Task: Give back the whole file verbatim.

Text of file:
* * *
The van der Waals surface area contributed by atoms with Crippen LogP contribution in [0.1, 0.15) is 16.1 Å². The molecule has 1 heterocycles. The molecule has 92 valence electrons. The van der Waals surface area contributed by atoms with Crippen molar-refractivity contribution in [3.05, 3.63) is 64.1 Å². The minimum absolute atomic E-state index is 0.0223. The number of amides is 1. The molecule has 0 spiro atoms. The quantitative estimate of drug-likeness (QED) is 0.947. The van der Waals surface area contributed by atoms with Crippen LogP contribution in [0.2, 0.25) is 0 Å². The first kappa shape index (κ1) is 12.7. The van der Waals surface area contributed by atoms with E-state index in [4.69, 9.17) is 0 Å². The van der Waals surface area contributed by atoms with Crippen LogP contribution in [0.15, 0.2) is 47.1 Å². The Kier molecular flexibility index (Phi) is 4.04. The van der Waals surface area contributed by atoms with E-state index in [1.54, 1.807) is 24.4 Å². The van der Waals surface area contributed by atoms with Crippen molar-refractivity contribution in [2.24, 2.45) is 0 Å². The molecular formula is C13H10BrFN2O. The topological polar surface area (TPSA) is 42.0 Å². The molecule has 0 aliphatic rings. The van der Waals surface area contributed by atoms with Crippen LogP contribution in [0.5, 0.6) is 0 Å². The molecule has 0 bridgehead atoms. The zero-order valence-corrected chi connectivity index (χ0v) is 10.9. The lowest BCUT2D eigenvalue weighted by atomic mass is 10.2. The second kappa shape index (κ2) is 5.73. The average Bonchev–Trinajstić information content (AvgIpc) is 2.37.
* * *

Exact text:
The van der Waals surface area contributed by atoms with Crippen LogP contribution in [0.1, 0.15) is 16.1 Å². The molecule has 1 heterocycles. The molecule has 92 valence electrons. The van der Waals surface area contributed by atoms with Crippen molar-refractivity contribution in [3.05, 3.63) is 64.1 Å². The minimum absolute atomic E-state index is 0.0223. The number of amides is 1. The molecule has 0 spiro atoms. The quantitative estimate of drug-likeness (QED) is 0.947. The van der Waals surface area contributed by atoms with Crippen LogP contribution in [0.2, 0.25) is 0 Å². The first kappa shape index (κ1) is 12.7. The van der Waals surface area contributed by atoms with E-state index in [4.69, 9.17) is 0 Å². The van der Waals surface area contributed by atoms with Crippen LogP contribution in [0.15, 0.2) is 47.1 Å². The Kier molecular flexibility index (Phi) is 4.04. The van der Waals surface area contributed by atoms with E-state index in [1.54, 1.807) is 24.4 Å². The van der Waals surface area contributed by atoms with Crippen molar-refractivity contribution in [2.24, 2.45) is 0 Å². The molecular formula is C13H10BrFN2O. The topological polar surface area (TPSA) is 42.0 Å². The molecule has 0 aliphatic rings. The van der Waals surface area contributed by atoms with Crippen LogP contribution in [0.5, 0.6) is 0 Å². The molecule has 0 bridgehead atoms. The zero-order valence-corrected chi connectivity index (χ0v) is 10.9. The lowest BCUT2D eigenvalue weighted by atomic mass is 10.2. The second kappa shape index (κ2) is 5.73. The average Bonchev–Trinajstić information content (AvgIpc) is 2.37.